Why Peter Sellers loved his cars

Even more so than his love of women, the British acting colossus had one over-riding passion: cars. We trace Sellers’ career on four wheels

There’s a photograph dating from 1963 of a Morris Cooper. Yet it was no ordinary Morris Cooper. This one had been converted by Hooper Motor Services Ltd to create the ultimate swinging 1960s icon; £2600 worth of chic and decidedly elegant motoring. Exuding luxury and injected with decadent excess, this was not just a car – it was one of the first-ever automotive fashion statements.

Stood beside the vehicle, embodying the spirit of late Macmillan-era consumerism, was a dapper, modest-looking man with the horn-rimmed spectacles of an up-and-coming chartered accountant. It was Peter Sellers. By the mid-1960s he was an acting colossus, a powerhouse of British cinema. Yet fame didn’t seem to interest him. Sellers was instead obsessed with something else: cars.

More famous cars!

Of course, it was far from unusual for a film actor to be associated with cars. In the 1950s, the PR for Diana Dors and Laurence Harvey made much of these stars’ respective taste for exotic vehicles. The Rank Organisation press office would issue handouts of Stanley Baker with a Ford Thunderbird or Jack Hawkins with a Jaguar Mk7, while James Robertson Justice and Jack Warner had raced at Brooklands before World War Two.

However, Peter Sellers acquired cars in a one-man quest to find ‘the best’. By 1951, he was already a radio star with The Goon Show, and in 1955 he received stellar billing in cult classic The Ladykillers. It seemed wholly appropriate that ‘Harry the Teddy Boy’ should drive a Packard Super Eight sedan, which in reality was the property of the head of Ealing Studios, Michael Balcon; the car was part of the severance package from MGM.

As Sellers’ cinematic profile rose, his taste in cars became more elaborate. The Jowett Javelins, MG Magnettes, Rileys and Rover P4s from the early years of his fame were succeeded by a Jaguar XK140, Bentley S1 Continental and Rolls-Royce Silver Cloud.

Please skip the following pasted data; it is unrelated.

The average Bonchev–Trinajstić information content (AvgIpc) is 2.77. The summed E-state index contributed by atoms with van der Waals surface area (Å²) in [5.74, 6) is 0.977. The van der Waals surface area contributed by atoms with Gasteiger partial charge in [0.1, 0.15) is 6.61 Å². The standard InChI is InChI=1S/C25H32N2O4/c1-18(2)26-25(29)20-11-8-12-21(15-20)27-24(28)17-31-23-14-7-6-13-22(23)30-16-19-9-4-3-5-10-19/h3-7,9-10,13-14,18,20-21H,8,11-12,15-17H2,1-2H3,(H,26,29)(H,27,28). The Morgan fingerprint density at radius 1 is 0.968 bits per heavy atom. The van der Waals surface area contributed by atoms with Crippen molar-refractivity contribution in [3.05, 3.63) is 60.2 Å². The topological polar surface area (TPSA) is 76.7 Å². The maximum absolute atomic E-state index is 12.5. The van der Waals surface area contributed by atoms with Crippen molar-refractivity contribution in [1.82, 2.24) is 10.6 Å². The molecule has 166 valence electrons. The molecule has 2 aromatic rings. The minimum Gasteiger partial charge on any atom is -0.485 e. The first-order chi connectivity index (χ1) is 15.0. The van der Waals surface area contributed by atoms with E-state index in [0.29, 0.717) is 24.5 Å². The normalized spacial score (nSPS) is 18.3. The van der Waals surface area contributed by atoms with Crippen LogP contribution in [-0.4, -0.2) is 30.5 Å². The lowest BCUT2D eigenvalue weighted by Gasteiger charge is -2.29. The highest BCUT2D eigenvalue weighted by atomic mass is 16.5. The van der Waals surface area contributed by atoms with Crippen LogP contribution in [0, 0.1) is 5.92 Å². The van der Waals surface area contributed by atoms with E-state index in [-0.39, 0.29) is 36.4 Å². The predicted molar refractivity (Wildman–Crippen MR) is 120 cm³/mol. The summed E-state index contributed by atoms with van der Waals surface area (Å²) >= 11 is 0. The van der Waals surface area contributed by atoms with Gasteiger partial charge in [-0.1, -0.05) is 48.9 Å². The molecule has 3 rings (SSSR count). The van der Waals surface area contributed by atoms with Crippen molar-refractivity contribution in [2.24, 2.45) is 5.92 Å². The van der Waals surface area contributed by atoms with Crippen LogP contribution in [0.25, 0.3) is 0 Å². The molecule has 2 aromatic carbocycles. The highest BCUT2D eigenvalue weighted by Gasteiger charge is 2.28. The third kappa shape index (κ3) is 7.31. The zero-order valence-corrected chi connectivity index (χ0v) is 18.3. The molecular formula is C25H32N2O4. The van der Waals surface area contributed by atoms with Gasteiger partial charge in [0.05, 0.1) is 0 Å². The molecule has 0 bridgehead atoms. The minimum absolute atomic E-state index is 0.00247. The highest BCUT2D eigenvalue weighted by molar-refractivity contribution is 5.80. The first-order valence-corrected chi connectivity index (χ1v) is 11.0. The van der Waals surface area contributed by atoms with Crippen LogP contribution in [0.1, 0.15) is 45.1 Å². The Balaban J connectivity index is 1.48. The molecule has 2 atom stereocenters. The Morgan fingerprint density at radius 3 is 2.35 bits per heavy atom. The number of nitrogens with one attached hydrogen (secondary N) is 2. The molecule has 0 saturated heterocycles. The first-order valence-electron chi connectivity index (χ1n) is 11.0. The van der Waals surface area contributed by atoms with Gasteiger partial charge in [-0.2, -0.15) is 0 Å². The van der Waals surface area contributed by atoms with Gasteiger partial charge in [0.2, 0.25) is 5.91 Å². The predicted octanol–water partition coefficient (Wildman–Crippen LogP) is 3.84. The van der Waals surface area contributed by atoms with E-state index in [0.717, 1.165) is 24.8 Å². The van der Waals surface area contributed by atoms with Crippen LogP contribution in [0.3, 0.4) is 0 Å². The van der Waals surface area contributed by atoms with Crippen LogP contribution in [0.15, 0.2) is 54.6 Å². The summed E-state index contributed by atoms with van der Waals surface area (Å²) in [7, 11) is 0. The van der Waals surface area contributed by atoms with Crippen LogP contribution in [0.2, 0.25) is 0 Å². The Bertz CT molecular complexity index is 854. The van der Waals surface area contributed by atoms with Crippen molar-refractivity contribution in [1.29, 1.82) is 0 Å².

In 1962 he starred in The Wrong Arm of the Law, which we recently reviewed here, and it is indeed notable for the cars. Six decades ago, a cinemagoer might have reasonably expected a London underworld lynchpin such as ‘Pearly’ Gates to drive a Jaguar Mk10; however, his vehicular taste ran to even more exotic machinery.

There was the Aston Martin DB4 GT that’s to be auctioned at RM Sotheby’s forthcoming London sale, and an RHD Ferrari 250 GTE. The latter was sourced for the actor by Tony Crook, and cost a then-stupendous £6272. It was originally finished in white; it’s now painted red.

When the Ferrari arrives at Battersea Fun Fair, it was another indication that Sellers was on the verge of leaving black and white cinematography, Wolseley police cars and sharp-suited wide-boys behind. Peter was now on the cusp of achieving worldwide fame, and Crook frequently served as his vehicle ‘scout’. A 2014 obituary in The Daily Telegraph drily referred to Sellers’ ‘buying habits’ that were ‘often augmented by peculiar, not to say unreasonable demands’.

One day Sellers turned up with a Buick Rivera, and requested handling modifications to be made. Upon being informed that little could be done regarding this issue, he replied: ‘Well, I’m going to leave it here.’ The American cruiser was eventually replaced by a Bristol 407, and the actor subsequently acquired the convertible made by Carrozzeria Viotti and displayed at the 1962 Turin Motor Show.